Chasing storms on Saturn


Brigette Hesman is a storm chaser, but she doesn't chase ordinary thunderstorms or tornados. Brigette chases storms big enough to wrap around the entire planet Saturn. She is a planetary scientist at the University of Maryland working at the NASA Goddard Space Flight Center in Greenbelt, Maryland.

White spots erupt in the clouds of Saturn about once every Saturn year. The latest appeared in December 2010 and produced significant long-term effects in the planet’s northern hemisphere. Over a period of three months the storm clouds wrapped around the entire planet, creating a band that was easily visible through amateur telescopes. For the first time, it was possible to follow the development of such a storm from a spacecraft orbiting Saturn, namely Cassini.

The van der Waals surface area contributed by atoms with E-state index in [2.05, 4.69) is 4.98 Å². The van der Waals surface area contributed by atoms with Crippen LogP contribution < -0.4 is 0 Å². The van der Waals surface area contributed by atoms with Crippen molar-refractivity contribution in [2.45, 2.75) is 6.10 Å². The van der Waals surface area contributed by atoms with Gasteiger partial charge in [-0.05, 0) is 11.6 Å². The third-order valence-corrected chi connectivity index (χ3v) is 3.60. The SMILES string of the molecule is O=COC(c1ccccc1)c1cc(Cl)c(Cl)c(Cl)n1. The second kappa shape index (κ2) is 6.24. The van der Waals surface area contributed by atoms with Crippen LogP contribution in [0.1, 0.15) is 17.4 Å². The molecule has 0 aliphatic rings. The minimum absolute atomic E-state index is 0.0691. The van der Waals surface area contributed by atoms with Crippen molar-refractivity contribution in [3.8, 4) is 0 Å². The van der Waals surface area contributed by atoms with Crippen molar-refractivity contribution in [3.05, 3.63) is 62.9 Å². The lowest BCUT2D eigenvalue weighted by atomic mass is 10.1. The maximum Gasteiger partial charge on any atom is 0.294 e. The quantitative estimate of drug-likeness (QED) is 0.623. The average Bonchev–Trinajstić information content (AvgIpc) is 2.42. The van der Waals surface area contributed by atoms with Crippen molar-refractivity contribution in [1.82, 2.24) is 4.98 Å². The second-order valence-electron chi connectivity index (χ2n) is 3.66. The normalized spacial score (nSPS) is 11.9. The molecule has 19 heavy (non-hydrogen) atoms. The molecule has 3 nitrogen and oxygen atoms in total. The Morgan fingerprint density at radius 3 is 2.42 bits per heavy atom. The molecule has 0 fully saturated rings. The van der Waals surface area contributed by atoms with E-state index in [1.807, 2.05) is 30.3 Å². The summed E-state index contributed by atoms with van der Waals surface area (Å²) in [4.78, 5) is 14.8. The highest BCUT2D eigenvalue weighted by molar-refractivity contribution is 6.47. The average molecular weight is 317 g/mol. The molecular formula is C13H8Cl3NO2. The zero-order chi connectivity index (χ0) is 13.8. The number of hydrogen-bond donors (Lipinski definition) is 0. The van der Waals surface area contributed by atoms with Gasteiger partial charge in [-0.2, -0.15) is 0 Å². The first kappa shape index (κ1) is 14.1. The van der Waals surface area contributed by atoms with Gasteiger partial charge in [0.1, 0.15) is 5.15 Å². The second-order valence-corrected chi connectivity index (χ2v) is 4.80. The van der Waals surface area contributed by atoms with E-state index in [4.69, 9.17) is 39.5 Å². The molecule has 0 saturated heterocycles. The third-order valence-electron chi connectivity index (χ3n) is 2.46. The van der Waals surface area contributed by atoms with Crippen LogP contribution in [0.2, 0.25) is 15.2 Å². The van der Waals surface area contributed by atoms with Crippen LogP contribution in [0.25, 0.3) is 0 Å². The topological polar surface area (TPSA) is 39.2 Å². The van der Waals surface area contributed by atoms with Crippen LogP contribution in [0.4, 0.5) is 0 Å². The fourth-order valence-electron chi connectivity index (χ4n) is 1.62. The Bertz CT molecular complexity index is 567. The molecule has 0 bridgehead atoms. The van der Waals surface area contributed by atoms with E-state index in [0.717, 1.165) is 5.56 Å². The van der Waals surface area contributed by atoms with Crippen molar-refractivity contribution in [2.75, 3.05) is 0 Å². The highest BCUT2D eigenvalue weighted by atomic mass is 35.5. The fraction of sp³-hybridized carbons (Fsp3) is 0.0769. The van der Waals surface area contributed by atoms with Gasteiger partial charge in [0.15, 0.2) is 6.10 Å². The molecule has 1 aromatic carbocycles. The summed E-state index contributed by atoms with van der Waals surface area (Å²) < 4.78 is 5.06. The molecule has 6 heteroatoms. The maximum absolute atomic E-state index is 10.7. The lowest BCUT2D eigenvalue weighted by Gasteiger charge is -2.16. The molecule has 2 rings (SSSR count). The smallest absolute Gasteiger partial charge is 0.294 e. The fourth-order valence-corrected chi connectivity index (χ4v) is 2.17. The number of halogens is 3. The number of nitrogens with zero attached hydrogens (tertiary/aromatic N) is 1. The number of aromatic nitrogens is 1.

Infrared measurements by Cassini detected two hot spots, termed beacons, that merged to create a vortex in the stratosphere of Saturn larger than Jupiter’s Great Red Spot.

Her talk on Saturday afternoon will discuss the history of Saturn’s white spots, Cassini’s findings on this most recent one and how the spacecraft was able to follow the effects of the storm long after the visible clouds had subsided.

Find out more about Saturn's 2010 Great White Spot in the NASA video below.